It appears that Erdogan forgot about the system problems of his country that are still settled through external borrowings. However, after the elections, they reminded him about it.  Turkey’s economic growth of the last years would be impossible but for the access to the world financial and credit institutions.  Turkey has no sufficient funds to settle such large-scale economic tasks as, for instance, modernization of the heavy industry and manufacture of competitive IT-products. The second most powerful army in NATO (exclusive of the nuclear and strategic weapons) still extremely depends on import of weapons.  Turkey’s efforts to establish its own military industrial sector has also faced a problem with reliable source of financing.

Turkey has increased the criticism of the partners it depends economically. It could not remain unpunished. Even such at first sight incomparable factors as the influence of Israel and Saudi Arabia have converged against Erdogan.   His anti-Semitic rhetoric of the last years could not but play against him eventually.  Top financial organizations and transnational corporations to put it mildly do not welcome such rhetoric. When Erdogan tried to refuse from the international capital to fight what he called the “Jewish plot” and shifted to “green money” (loans from Islamic funds) of Saudi Arabia, he faced a frosty reception. Saudi Arabia was ready to lend money to Turkey for specific foreign political dividends only, i.e. opposing Turkey to Iran. Erdogan would be happy to borrow money from Saudi Arabia, but not at the expense of the relations with Iran. It would be an extremely unreasonable step.

This is what happened on the Turkish foreign exchange and stock market on the next day after the elections. On Monday, June 8, the national currency depreciated by 4% as against US dollar, share index lost 5%. This happens in the fragile financial system of Turkey every time when the country experiences any political changes.

The coming few days are likely to determine the vector of political developments for Turkey.  External forces have demonstrated their power to influence the domestic processes in Turkey from behind the scenes. It turned out that the 12-year grip on power and “cleaning” of the political field did not help Erdogan neutralize the external factor of influence. Army “went into barracks”, civil activists took the streets, and there is favorable ground for public unrest. And foreign actors seek to take advantage of it.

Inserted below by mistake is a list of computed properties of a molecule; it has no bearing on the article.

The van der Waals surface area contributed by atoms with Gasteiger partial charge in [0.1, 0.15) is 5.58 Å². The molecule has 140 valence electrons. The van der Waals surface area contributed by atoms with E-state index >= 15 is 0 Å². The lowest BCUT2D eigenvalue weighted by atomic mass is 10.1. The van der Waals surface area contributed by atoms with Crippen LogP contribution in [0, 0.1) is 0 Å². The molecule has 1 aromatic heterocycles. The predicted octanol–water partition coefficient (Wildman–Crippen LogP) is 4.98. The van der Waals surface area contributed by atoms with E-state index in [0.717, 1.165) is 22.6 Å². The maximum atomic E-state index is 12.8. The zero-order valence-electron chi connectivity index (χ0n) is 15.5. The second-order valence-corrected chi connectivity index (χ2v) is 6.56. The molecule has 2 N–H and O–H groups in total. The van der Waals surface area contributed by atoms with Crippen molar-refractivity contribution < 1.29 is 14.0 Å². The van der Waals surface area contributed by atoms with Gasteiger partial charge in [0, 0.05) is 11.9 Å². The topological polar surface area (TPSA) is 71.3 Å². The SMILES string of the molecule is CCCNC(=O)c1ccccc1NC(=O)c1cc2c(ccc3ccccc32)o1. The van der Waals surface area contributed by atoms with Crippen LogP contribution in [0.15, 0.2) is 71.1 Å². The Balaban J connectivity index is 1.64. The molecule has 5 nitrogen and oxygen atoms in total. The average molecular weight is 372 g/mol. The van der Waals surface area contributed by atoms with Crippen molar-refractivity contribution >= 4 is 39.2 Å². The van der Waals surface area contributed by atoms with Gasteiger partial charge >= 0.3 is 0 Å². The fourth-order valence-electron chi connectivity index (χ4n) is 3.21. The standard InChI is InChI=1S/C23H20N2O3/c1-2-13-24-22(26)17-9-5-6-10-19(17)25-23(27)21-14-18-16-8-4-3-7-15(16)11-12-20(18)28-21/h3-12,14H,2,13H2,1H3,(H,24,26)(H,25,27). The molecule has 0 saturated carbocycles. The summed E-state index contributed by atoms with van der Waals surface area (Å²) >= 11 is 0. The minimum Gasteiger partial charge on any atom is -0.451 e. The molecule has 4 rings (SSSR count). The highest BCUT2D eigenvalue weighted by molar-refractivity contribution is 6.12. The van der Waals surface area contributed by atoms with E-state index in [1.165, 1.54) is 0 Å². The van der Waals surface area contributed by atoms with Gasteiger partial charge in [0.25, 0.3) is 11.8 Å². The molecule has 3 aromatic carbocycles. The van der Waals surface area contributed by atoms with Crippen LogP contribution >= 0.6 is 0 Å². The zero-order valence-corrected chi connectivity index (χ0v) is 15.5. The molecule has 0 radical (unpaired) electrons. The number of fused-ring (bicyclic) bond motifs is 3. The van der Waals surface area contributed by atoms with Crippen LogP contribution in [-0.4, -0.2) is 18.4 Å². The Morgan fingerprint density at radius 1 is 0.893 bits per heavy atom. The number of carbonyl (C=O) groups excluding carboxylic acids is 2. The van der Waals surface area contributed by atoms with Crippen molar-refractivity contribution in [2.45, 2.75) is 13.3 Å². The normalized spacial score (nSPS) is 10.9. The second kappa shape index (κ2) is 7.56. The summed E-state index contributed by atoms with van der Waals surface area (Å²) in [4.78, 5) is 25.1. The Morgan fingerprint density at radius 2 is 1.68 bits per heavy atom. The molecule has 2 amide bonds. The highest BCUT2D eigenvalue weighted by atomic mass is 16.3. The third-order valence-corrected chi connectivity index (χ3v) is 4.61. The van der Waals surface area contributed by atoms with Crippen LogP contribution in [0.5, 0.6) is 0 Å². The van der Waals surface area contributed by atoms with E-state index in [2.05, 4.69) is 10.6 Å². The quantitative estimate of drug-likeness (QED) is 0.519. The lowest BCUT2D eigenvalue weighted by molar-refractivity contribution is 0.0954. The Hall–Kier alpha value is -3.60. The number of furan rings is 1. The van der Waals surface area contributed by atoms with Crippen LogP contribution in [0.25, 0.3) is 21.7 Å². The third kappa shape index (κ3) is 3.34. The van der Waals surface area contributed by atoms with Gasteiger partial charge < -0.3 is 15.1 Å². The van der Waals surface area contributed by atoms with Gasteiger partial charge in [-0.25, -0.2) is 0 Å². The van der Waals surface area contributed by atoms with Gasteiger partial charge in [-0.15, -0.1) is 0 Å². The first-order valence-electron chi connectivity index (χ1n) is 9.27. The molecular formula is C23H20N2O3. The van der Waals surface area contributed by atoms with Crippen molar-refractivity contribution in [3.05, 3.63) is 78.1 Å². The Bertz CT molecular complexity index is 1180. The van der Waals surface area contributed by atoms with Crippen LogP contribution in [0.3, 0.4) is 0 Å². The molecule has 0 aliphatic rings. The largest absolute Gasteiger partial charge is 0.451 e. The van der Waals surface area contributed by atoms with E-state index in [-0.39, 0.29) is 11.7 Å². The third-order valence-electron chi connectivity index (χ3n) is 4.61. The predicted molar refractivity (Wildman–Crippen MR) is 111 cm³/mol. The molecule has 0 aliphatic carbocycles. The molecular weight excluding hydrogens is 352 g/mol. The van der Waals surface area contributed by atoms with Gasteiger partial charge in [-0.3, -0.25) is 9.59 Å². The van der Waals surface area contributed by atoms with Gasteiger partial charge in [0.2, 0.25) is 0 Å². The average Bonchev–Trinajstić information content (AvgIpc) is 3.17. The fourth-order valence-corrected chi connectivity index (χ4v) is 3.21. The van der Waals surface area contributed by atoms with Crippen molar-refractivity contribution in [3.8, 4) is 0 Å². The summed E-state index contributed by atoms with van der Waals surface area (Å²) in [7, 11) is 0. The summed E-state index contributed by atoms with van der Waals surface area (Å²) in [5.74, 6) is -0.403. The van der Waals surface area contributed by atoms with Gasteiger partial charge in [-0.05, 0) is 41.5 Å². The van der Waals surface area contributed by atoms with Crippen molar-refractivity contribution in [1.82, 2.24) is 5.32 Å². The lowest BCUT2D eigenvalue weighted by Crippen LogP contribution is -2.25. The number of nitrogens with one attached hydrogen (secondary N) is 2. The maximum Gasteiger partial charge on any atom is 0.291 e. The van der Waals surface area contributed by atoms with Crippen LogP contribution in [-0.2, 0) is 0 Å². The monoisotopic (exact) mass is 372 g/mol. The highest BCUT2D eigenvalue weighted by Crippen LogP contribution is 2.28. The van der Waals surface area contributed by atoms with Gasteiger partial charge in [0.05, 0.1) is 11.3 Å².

Erdogan has nothing to use against the forces that have united against him. It is not for nothing that the forces acting behind the scenes relied on the Kurdish factor  - a vulnerable problem for any government of Turkey. In 2002, Erdogan imitated a peace process to settle that old problem of Turkey.  Eventually, he was defeated by “the Kurdish Obama.” It was a severe blow to the Turkish leader’s pride. In addition, a new “grey zone” is emerging in the south of Turkey, as Syrians flee to the southern provinces of the country.  Meantime, a new hotbed of Kurdish nationalism emerges in the north of Syria.

In summer of 2013, during large-scale civil protests in Istanbul and other cities (also in December), when a big corruption scandal broke out in the country, the external forces showed “a yellow card” to Erdogan. On June 7, they did it again. When will they show “a red card” and sent Erdogan off? Will they do it one day? These are sixty-four-thousand-dollar questions.  One thing is for sure: Erdogan has found himself in the epicenter of high political danger where the interests of many of his evident and hidden foes coincide.